2 Kings 18

2 Kings 18
Pastor David Groendyk

The northern nation of Israel is gone, and only southern Judah is left. Hezekiah is the new king, and the Lord’s assessment of him is a good one—“He trusted in the Lord, the God of Israel, so that there was none like him among all the kings of Judah after him, nor among those who were before him” (v. 5). That is to say, Hezekiah was the best king Judah or Israel ever had. It really is, as Ralph Davis calls it, a breath of fresh air coming on the heels of chapter 17. What makes Hezekiah so great? Several of his actions are listed here. He thoroughly cleanses the land of all idols and idolatrous places of worship (v. 4). He trusts the Lord more so than any other king (v. 5). He obeys the Lord and consistently does what is good and right (vv. 3, 6). In a sense, Hezekiah is a new David. Ralph Davis points out that the only two kings in Israel’s history whom the Lord was with (v. 7), who were successful in war (v. 7), and who struck down the Philistines (v. 8) were David and Hezekiah. As the northern nation of Israel is turned into dust in chapter 17, chapter 18 gives us awesome hope that the Lord does not abandon his people and that the gates of hell will not prevail against his church. God will consistently raise up godly men to lead his people, and even though the church can sometimes go through years of darkness, the Lord loves to give relief and respite to his people.

However, as soon as we finish reading about Hezekiah’s whole-hearted godliness, we come across both trial and temptation for him in verse 13. Assyria had wiped out northern Israel, and apparently they had their sights set on southern Judah as well. Hezekiah had revolted against them for a while (v. 7), which was certainly a gutsy move, considering how Assyria decimated Israel (vv. 9–12), but then Hezekiah seems to break. As Sennacherib king of Assyria marches toward Judah and begins picking off cities, Hezekiah tells the king that he regrets his revolt and would do anything to get him to leave (v. 14). Hezekiah overall was solid as a rock in his faith, but in this incident with Sennacherib he wobbles a little. Even very strong faith and a strong sense of God’s presence do not make us impregnable to trials (like Assyria) or immune from temptations (like fear). We all still wobble from time to time.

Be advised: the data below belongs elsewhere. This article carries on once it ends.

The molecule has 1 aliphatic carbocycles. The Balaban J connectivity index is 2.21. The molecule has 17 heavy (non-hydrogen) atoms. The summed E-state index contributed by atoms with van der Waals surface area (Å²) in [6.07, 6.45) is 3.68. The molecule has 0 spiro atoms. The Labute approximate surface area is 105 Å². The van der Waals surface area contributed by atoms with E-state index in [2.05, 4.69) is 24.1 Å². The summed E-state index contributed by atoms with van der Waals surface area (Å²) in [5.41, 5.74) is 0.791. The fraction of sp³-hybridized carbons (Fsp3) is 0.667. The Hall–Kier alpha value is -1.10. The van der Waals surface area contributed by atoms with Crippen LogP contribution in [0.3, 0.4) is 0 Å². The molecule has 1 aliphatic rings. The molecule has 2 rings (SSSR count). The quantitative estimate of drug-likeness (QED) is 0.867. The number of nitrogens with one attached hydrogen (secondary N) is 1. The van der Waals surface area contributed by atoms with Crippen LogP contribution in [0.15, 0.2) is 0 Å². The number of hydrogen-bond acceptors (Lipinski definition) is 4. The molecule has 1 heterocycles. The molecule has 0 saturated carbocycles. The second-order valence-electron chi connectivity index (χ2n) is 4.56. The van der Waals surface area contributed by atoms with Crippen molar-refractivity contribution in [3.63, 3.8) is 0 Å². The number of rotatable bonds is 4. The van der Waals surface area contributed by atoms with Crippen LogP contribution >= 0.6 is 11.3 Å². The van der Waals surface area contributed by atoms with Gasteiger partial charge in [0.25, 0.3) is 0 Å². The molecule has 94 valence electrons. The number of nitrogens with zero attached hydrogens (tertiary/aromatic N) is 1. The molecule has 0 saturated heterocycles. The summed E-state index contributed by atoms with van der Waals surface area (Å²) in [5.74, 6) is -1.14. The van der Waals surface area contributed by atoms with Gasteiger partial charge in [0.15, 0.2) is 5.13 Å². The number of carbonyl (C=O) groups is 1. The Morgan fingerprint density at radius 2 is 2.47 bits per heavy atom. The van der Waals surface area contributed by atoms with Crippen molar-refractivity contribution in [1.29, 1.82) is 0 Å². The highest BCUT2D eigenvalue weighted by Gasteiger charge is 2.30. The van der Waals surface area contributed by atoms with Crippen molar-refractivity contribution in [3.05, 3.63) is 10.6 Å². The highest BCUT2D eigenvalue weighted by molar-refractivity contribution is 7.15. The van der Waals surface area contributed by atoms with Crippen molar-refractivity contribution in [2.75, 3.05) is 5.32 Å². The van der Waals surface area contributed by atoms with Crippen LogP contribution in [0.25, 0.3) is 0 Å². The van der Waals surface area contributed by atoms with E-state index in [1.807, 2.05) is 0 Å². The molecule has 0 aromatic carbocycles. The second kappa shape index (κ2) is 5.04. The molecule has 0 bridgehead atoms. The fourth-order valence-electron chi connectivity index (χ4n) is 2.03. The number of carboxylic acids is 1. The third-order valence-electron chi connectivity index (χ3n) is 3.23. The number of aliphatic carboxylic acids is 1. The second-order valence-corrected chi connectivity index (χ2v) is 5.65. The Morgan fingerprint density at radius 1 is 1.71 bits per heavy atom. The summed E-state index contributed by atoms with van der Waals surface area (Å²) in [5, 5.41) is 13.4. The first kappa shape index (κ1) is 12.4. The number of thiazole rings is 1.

Unfortunately, even though Hezekiah is willing to strip all the gold and silver from the temple in order to pay off the king of Assyria and send him home, Sennacherib seems to renege on the deal, and he sends his army to Jerusalem anyway (v. 17). The Rabshakeh is the spokesman for Assyria’s army, and he launches into a speech as they pull up to Jerusalem (vv. 19–35). It’s clear that this man doesn’t truly understand the Lord or what worship and obedience to him look like since he thinks all the idols and idolatrous places of worship belonged to the Lord (v. 22), but he’s also doing his best to taunt the people and undermine their trust in both Hezekiah and God. Everything he says is aimed at shaking their confidence. What strikes me is how the second half of the Rabshakeh’s taunt in verses 28–35 mirrors Satan’s temptations in the garden of Eden and mirrors exactly what all of our temptations look like too. Satan and our own sinful hearts tempt us with the same method over and over again—“Don’t listen to the Lord! Don’t trust him! There’s no way you’ll prosper or succeed or be safe or have fun if you do what he says! But if you make peace with me, you’ll have whatever you want. If you listen to me, you’ll have all the best things in life. It’s pointless to follow God anyway.” Both Satan and our own sinful hearts undermine God’s authority and make us doubt God’s goodness, and they try to tell us that there is a better way.

So how do God’s people respond? Second Kings 18 ends with silence. The test for Hezekiah and Jerusalem now is will they believe that all this holiness and righteousness and holding fast to the Lord is worth it? Will God’s people be put to shame for staying true to him? Will God stay true to his promises and reward and protect his people? It is a real test of faith for them, and it’s the same test of faith for us. This is why Scripture repeatedly reminds believers that whoever believes in Christ will never be put to shame (e.g., Psa. 25:2; Psa. 119:6; Isa. 28:16; Rom. 9:33; Rom. 10:11; 1 Pet. 2:6). It may look bleak right now for God’s people, but God assures us that this is not the whole story. You can really trust him, and you will not be put to shame when all is said and done.